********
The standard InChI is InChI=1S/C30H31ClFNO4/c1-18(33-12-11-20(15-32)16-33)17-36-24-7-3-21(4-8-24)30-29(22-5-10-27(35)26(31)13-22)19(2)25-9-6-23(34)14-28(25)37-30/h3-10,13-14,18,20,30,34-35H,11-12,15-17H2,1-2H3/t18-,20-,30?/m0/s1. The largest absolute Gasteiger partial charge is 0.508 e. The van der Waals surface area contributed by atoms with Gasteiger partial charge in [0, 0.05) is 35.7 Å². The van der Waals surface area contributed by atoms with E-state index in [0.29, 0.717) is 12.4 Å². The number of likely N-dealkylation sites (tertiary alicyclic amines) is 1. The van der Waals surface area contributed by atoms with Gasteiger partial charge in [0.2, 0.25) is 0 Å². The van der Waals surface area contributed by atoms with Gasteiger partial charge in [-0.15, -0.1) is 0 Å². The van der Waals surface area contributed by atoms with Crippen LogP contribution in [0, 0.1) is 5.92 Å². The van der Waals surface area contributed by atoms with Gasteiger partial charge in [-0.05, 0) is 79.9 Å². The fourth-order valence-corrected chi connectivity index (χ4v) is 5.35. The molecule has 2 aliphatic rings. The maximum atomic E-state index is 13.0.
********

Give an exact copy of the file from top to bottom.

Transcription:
The standard InChI is InChI=1S/C30H31ClFNO4/c1-18(33-12-11-20(15-32)16-33)17-36-24-7-3-21(4-8-24)30-29(22-5-10-27(35)26(31)13-22)19(2)25-9-6-23(34)14-28(25)37-30/h3-10,13-14,18,20,30,34-35H,11-12,15-17H2,1-2H3/t18-,20-,30?/m0/s1. The largest absolute Gasteiger partial charge is 0.508 e. The van der Waals surface area contributed by atoms with Gasteiger partial charge in [0, 0.05) is 35.7 Å². The van der Waals surface area contributed by atoms with E-state index in [0.29, 0.717) is 12.4 Å². The number of likely N-dealkylation sites (tertiary alicyclic amines) is 1. The van der Waals surface area contributed by atoms with Gasteiger partial charge in [0.2, 0.25) is 0 Å². The van der Waals surface area contributed by atoms with Gasteiger partial charge in [-0.15, -0.1) is 0 Å². The van der Waals surface area contributed by atoms with Crippen LogP contribution in [0, 0.1) is 5.92 Å². The van der Waals surface area contributed by atoms with Gasteiger partial charge in [-0.05, 0) is 79.9 Å². The fourth-order valence-corrected chi connectivity index (χ4v) is 5.35. The molecule has 2 aliphatic rings. The maximum atomic E-state index is 13.0.